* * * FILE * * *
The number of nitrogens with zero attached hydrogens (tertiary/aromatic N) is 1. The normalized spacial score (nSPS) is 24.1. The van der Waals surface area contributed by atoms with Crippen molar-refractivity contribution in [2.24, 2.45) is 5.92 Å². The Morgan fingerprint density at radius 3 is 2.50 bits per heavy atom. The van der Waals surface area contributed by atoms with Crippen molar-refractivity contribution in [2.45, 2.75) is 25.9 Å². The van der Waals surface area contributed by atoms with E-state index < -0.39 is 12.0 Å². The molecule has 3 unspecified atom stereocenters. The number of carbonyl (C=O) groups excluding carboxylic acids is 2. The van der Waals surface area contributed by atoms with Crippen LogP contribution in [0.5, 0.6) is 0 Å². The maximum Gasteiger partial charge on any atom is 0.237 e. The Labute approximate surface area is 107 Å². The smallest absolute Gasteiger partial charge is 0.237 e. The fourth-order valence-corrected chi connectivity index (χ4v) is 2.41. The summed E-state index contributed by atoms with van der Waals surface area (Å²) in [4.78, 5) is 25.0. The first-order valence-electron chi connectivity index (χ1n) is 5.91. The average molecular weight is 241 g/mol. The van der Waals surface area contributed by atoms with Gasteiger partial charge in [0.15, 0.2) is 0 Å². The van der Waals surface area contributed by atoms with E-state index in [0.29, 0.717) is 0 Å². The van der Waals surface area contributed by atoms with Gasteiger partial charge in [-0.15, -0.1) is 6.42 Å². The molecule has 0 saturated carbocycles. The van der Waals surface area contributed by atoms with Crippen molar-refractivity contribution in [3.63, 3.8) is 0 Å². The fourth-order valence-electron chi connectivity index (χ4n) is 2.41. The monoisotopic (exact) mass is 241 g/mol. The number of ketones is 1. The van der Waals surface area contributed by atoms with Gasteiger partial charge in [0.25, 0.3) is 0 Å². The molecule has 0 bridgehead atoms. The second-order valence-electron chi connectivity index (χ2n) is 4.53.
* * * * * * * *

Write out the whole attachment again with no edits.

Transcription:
The number of nitrogens with zero attached hydrogens (tertiary/aromatic N) is 1. The normalized spacial score (nSPS) is 24.1. The van der Waals surface area contributed by atoms with Crippen molar-refractivity contribution in [2.24, 2.45) is 5.92 Å². The Morgan fingerprint density at radius 3 is 2.50 bits per heavy atom. The van der Waals surface area contributed by atoms with Crippen molar-refractivity contribution in [2.45, 2.75) is 25.9 Å². The van der Waals surface area contributed by atoms with E-state index < -0.39 is 12.0 Å². The molecule has 3 unspecified atom stereocenters. The number of carbonyl (C=O) groups excluding carboxylic acids is 2. The van der Waals surface area contributed by atoms with Crippen LogP contribution in [0.5, 0.6) is 0 Å². The maximum Gasteiger partial charge on any atom is 0.237 e. The Labute approximate surface area is 107 Å². The smallest absolute Gasteiger partial charge is 0.237 e. The fourth-order valence-corrected chi connectivity index (χ4v) is 2.41. The summed E-state index contributed by atoms with van der Waals surface area (Å²) in [4.78, 5) is 25.0. The first-order valence-electron chi connectivity index (χ1n) is 5.91. The average molecular weight is 241 g/mol. The van der Waals surface area contributed by atoms with Gasteiger partial charge in [0.15, 0.2) is 0 Å². The van der Waals surface area contributed by atoms with E-state index in [0.29, 0.717) is 0 Å². The van der Waals surface area contributed by atoms with Gasteiger partial charge in [-0.15, -0.1) is 6.42 Å². The molecule has 0 saturated carbocycles. The van der Waals surface area contributed by atoms with Crippen molar-refractivity contribution in [3.63, 3.8) is 0 Å². The fourth-order valence-electron chi connectivity index (χ4n) is 2.41. The monoisotopic (exact) mass is 241 g/mol. The number of ketones is 1. The van der Waals surface area contributed by atoms with Gasteiger partial charge in [0.25, 0.3) is 0 Å². The molecule has 0 bridgehead atoms. The second-order valence-electron chi connectivity index (χ2n) is 4.53.